Social Security Faces Insolvency in Just 10 Years

Social Security and Medicare

The Trustees of Social Security and Medicare unveiled their yearly financial forecasts for both programs, looking ahead over the next 75 years. The newly released projections for Social Security paint a grim picture of rapid progression towards insolvency in 10 years, underscoring the urgent need for trust fund remedies to avert widespread benefit reductions or sudden adjustments in taxes or benefits.

What Are the Various Social Security and Medicare Trust Funds?

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Social Security and Medicare program revenues are deposited into four separate trust funds. These trust funds utilize their asset reserves and income from specific funding sources, like the payroll tax, to disburse benefits for their respective programs. Each trust fund is legally bound to disburse only those benefits it is legally authorized to pay. Established by Congress, these trust funds are overseen by the Secretary of the Treasury.

The four trust funds include:

– Old-Age and Survivors Insurance (OASI) Trust Fund

– Disability Insurance (DI) Trust Fund

– Hospital Insurance (HI) Trust Fund

– Supplementary Medical Insurance (SMI) Trust Fund

Although the OASI and DI Trust Funds are independent legal entities with separate operations, they are often jointly considered as OASDI. This combined view helps represent the overall health of the Social Security program.

How Are OASI and DI Trusts Funded?

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The Old-Age and Survivors Insurance (OASI) and Disability Insurance (DI) programs are primarily funded through payroll taxes, taxation of Social Security benefits, and interest earned on the reserves of their trust funds.

These programs primarily draw their funding from payroll taxes, which are contributions made by employees, employers, and self-employed individuals. Self-employed individuals pay a rate that combines both the employer’s and employee’s contributions.

The payroll taxes for OASI and DI are levied on earnings up to a yearly cap ($160,200 in 2023), which typically rises annually in line with increases in the national average wage.

How Are Medicare HI and SMI Trusts Funded?

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The Hospital Insurance (HI) program, which supports Medicare, is funded through payroll taxes, income taxes on Social Security benefits, beneficiary premiums, and interest earned on its trust fund reserves.

Much of HI’s funding comes from payroll taxes, set by federal law without an upper limit on taxable earnings. This includes an additional HI tax of 0.9 percent on incomes exceeding $200,000 for individuals and $250,000 for couples filing jointly. Additionally, HI benefits from monthly premiums from those voluntarily enrolled in Medicare Part A.

The Supplementary Medical Insurance (SMI) program, covering Medicare Parts B and D, is financed through government contributions, premiums from enrollees, state payments, and reserve interest. Government contributions, determined in advance based on estimated yearly program costs, are the primary funding source for SMI.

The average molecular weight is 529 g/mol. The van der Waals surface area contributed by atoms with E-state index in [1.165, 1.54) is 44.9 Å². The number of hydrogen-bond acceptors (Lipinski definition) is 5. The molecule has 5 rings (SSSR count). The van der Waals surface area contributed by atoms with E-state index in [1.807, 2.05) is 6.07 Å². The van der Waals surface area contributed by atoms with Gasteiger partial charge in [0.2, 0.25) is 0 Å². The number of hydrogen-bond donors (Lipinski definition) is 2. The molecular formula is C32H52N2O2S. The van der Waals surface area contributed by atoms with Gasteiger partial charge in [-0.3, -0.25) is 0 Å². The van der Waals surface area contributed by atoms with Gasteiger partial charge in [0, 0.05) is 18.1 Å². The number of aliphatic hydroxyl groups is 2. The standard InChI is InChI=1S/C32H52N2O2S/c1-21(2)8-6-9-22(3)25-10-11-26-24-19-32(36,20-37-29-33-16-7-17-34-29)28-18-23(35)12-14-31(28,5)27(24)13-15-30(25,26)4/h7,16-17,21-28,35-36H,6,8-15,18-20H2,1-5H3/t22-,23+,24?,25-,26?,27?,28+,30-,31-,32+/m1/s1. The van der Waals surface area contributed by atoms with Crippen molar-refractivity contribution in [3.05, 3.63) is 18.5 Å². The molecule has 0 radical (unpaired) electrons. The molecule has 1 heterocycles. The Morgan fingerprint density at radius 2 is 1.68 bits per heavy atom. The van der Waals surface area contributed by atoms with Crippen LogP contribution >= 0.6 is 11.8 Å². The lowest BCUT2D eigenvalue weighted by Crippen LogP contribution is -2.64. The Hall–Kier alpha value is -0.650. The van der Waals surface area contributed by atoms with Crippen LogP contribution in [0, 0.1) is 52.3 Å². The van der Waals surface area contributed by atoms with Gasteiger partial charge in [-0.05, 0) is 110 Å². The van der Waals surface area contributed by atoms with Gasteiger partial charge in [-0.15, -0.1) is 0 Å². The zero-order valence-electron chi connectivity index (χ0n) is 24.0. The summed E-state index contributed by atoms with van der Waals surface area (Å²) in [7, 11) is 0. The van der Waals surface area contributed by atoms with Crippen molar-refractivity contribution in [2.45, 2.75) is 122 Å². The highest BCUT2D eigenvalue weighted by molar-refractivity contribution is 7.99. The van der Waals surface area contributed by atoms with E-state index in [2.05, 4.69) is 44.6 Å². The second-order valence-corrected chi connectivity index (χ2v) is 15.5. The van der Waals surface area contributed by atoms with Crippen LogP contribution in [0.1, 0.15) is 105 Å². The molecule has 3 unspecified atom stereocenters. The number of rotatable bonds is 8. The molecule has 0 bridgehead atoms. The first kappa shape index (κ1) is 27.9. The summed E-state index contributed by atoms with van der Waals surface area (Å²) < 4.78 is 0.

Enrollees in Medicare Parts B and D contribute through monthly premiums designed to cover the remaining costs not covered by government contributions. These premiums are adjusted upwards in response to increases in the programs’ estimated costs under current legislation.

Programs Current Paying Out More Than the Receipts

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In 2022, the expenses of the Old-Age and Survivors Insurance (OASI) Trust Fund, amounting to $1,097.5 billion, surpassed its revenues by $40.7 billion. On the other hand, the Disability Insurance (DI) Trust Fund saw its revenues of $165.1 billion outstrip expenses by $18.6 billion.

When considering the activities of both funds together, Social Security’s overall expenditures exceeded its income by $22.1 billion.

Social Security Is Grappling With Significant and Escalating Financial Shortfalls

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The 2023 Trustees’ report indicates that the Old Age and Survivors Insurance (OASI) trust fund will exhaust its reserves by 2033. The program is unable to provide full benefits under current legal stipulations for the majority of today’s retirees. When considering the Social Security Disability Insurance (SSDI) alongside OASI, the combined trust funds are expected to run dry by 2034. This timeline coincides with the moment today’s 56-year-olds reach full retirement age, and the youngest of current retirees hit 73.

The Old-Age and Survivors Insurance (OASI) Trust Fund is projected to cover all scheduled benefits until 2033 fully.

Once the fund’s reserves are exhausted, the program’s ongoing income will only be able to cover 77% of the planned benefits.

 

Social Security Used To Run a Surplus Until 2021

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For more than thirty years, Social Security amassed a substantial trust fund reserve, providing a financial resource to support benefit payments. Throughout this extended period, the program consistently generated a surplus from payroll taxes and other income, surpassing its expenditures on benefits and other costs.

This surplus was judiciously invested by the Treasury in interest-bearing Treasury securities, culminating in a total of $2.9 trillion in trust fund reserves.